To understand the lives of ancient human beings, scientific analysis is commonly performed in archaeological research. In the old days, rather destructive methods were applied to reveal a hidden object. For example, mummies had to be unwrapped to see the real bodies. Nondestructive, on-site analysis is now an essential tool for studying cultural heritage objects, and electromagnetic waves have been used extensively. Techniques based on X-rays, including X-ray computed tomography, are efficient for observing the internal structure of most objects. However, X-rays ionize radiation and should be applied only in restricted areas. Radiation with spectra ranging from the ultraviolet to the mid-infrared is also commonly used to analyze materials close to the surface, in particular in the examination of a painting before conservation treatments. In the case of lower frequencies, microwave radar has been used to find artifacts under the soil. When it comes to the THz region, previous works with time-domain spectroscopy (TDS) systems have shown that THz spectroscopic imaging can roughly give material information as well as internal layer structure based on the time-of-flight method. However, limited power makes it difficult to penetrate into thick objects, and the TDS system is usually rather expensive.
Jean-Pascal Caumes and Emmanuel Abraham have developed a transportable THz topographic imaging system by using a Gun diode (110GHz, 20 mW) as a source together with a commercially available photothermal detector. The optical path is carefully designed with a Teflon lens and off-axis parabolic mirrors. The museum object under examination is then placed between the source and the detector, on a rotating stage that is itself placed on an X–Y stage. This configuration limits the size of the objects that can be studied to about 20 cm in each direction. A transmission image in 2D is obtained by moving the object with the rotating stage in the X and the Y directions, and the 3D image is assembled from the 2D images acquired at different angles by use of the Simultaneous Algebraic Reconstruction technique. The authors chose 10-deg steps in this work, resulting in 18 projections. The measurement time in total for a pottery bottle 16 cm high and 8 cm in diameter took approximately 9 h. Although one may think that 9 h is too long, high throughput rate in measurement is not too important for museum objects, if the information is valuable.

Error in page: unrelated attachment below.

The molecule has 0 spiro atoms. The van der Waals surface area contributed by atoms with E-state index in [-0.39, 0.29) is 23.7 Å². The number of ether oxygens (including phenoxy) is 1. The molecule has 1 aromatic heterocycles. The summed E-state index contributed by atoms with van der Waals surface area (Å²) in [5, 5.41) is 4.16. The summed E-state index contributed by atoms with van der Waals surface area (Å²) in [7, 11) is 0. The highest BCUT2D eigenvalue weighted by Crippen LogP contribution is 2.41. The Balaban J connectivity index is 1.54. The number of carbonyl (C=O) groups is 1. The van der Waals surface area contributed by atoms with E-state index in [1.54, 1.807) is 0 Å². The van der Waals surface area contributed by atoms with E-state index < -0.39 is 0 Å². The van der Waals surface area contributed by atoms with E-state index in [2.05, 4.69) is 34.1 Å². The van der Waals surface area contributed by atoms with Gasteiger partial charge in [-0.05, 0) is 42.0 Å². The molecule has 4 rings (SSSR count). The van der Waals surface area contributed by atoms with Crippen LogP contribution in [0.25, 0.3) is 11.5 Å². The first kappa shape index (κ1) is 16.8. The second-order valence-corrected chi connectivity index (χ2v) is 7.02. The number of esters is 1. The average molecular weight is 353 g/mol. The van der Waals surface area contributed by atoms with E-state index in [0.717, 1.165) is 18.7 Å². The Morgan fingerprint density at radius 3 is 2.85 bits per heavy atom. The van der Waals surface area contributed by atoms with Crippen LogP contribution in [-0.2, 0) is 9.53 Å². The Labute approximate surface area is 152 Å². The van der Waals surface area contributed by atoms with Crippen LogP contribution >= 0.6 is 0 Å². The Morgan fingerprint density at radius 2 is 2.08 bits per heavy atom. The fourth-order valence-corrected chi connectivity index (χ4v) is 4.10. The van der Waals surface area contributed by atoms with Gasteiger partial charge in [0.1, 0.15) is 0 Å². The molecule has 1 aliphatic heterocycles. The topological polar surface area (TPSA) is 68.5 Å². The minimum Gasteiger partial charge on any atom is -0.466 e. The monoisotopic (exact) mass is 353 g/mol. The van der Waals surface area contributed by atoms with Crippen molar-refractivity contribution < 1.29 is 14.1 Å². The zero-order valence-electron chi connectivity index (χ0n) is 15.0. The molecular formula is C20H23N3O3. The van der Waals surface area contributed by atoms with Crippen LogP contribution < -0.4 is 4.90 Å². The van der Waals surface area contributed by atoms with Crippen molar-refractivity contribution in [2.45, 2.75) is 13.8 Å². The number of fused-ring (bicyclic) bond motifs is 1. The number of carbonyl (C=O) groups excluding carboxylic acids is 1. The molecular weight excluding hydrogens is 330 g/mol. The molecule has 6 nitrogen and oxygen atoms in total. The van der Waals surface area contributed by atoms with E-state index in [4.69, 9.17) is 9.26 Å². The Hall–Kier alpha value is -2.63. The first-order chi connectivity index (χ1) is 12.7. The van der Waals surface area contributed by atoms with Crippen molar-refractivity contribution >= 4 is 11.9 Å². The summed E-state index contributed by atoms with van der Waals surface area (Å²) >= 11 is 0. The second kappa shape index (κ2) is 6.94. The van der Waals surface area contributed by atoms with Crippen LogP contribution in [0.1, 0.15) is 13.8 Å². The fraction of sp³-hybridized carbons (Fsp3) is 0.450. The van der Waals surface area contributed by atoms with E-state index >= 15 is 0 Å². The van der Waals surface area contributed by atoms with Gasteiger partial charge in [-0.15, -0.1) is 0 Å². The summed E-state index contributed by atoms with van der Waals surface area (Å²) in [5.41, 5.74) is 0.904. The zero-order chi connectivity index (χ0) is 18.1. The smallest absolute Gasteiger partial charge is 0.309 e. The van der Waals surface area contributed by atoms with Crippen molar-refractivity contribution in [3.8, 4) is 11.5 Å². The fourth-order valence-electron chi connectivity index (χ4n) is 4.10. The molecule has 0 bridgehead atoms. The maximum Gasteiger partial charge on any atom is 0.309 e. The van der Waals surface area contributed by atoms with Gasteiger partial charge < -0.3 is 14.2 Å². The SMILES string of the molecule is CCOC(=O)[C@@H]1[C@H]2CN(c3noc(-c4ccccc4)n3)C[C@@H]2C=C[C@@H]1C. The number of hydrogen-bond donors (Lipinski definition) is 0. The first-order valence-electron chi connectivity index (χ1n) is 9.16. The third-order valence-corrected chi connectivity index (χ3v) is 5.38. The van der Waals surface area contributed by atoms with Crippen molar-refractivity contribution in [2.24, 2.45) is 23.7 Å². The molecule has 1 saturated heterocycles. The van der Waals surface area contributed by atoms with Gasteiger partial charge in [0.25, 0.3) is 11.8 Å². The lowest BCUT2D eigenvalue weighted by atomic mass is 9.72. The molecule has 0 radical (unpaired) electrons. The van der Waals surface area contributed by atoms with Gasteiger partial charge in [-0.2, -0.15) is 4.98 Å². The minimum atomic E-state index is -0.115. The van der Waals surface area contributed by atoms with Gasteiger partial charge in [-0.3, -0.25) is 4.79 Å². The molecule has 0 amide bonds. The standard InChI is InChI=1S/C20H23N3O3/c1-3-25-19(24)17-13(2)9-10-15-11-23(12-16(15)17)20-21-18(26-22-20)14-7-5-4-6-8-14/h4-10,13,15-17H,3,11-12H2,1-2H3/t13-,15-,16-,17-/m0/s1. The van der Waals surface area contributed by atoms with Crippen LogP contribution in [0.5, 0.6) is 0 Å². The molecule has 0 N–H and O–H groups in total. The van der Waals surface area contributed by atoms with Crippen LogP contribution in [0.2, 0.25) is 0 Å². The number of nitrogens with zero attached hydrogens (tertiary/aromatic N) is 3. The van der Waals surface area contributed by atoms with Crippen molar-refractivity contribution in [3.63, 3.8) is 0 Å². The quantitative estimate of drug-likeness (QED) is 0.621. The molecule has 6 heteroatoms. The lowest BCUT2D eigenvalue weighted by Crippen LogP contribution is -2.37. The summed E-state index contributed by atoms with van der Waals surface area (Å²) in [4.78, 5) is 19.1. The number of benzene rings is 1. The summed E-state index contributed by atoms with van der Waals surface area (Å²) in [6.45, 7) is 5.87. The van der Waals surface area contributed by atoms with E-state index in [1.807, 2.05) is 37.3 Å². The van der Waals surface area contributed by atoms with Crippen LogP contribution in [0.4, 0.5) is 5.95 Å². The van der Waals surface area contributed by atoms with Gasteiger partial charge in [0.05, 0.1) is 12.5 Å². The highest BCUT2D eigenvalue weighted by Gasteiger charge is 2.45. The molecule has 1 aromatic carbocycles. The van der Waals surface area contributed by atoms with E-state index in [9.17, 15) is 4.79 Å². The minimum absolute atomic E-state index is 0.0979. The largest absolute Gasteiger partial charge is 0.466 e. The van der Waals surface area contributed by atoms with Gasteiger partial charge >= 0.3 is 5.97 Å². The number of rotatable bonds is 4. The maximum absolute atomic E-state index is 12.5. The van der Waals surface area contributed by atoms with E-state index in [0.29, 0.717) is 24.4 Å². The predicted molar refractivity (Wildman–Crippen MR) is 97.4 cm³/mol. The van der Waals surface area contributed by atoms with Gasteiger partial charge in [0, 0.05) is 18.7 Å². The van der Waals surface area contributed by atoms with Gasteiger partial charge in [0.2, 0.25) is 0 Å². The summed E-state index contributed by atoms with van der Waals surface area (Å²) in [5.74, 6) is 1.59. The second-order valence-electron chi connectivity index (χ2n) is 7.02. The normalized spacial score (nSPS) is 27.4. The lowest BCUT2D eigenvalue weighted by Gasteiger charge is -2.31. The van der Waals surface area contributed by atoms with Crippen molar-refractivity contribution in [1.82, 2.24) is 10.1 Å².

The objects introduced in this paper are two, sealed Egyptian pottery bottles from the Egyptian XVIIIth Dynasty, dated 1479–1425 B.C. From the historians’ knowledge, it is estimated that these bottles contain something like food offerings, but X-rays could not provide a clear image. One of the bottles makes a small noise when moved. The authors measured the object by changing its inclination and found that it contains, along with other loose contents, a solid part that is stuck to the bottom. The figures clearly show that the material at the bottom does not change in shape, while the moving contents move following gravity.
The authors estimated the absorption coefficients of these two parts and found that they are the same. Indeed, we must admit that it is rather difficult to determine what is inside. Even if we can estimate its refractive index, it is still almost impossible to identify the substance only by the experimental results at a single frequency within this frequency range. It can be possible to distinguish resin and ceramic, but it may not be possible to distinguish wood resin and animal glue, for example.
However, THz imaging can show that there's something that has been kept in these bottles for more than 3500 years—without the need to open them on-site or at the museum. Given that THz technology, including sources and detectors, is advancing rapidly, I believe that THz imaging as well as spectroscopy will play an increasingly important role in cultural heritage science.
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